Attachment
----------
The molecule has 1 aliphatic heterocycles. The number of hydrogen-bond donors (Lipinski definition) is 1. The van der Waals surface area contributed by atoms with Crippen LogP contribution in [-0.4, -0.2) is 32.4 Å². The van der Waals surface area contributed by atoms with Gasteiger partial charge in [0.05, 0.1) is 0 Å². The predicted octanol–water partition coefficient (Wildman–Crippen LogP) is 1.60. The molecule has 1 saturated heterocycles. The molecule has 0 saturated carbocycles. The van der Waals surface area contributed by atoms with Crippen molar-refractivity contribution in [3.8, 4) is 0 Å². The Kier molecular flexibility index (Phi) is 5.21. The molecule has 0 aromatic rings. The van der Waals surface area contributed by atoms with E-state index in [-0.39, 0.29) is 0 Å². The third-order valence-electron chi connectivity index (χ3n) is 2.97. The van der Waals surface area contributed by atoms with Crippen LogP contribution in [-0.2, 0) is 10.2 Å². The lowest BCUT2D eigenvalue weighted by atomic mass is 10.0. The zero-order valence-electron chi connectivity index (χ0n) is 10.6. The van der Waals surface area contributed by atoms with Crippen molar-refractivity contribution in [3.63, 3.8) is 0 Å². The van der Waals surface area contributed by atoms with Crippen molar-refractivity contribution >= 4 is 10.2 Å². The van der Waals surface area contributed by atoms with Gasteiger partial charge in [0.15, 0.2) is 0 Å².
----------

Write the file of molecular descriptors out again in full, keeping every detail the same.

The molecule has 1 aliphatic heterocycles. The number of hydrogen-bond donors (Lipinski definition) is 1. The van der Waals surface area contributed by atoms with Crippen LogP contribution in [-0.4, -0.2) is 32.4 Å². The van der Waals surface area contributed by atoms with Gasteiger partial charge in [0.05, 0.1) is 0 Å². The predicted octanol–water partition coefficient (Wildman–Crippen LogP) is 1.60. The molecule has 1 saturated heterocycles. The molecule has 0 saturated carbocycles. The van der Waals surface area contributed by atoms with Crippen molar-refractivity contribution in [3.8, 4) is 0 Å². The Kier molecular flexibility index (Phi) is 5.21. The molecule has 0 aromatic rings. The van der Waals surface area contributed by atoms with E-state index in [-0.39, 0.29) is 0 Å². The third-order valence-electron chi connectivity index (χ3n) is 2.97. The van der Waals surface area contributed by atoms with Crippen LogP contribution in [-0.2, 0) is 10.2 Å². The lowest BCUT2D eigenvalue weighted by atomic mass is 10.0. The zero-order valence-electron chi connectivity index (χ0n) is 10.6. The van der Waals surface area contributed by atoms with Crippen molar-refractivity contribution in [3.63, 3.8) is 0 Å². The van der Waals surface area contributed by atoms with Crippen molar-refractivity contribution >= 4 is 10.2 Å². The van der Waals surface area contributed by atoms with Gasteiger partial charge in [0.15, 0.2) is 0 Å².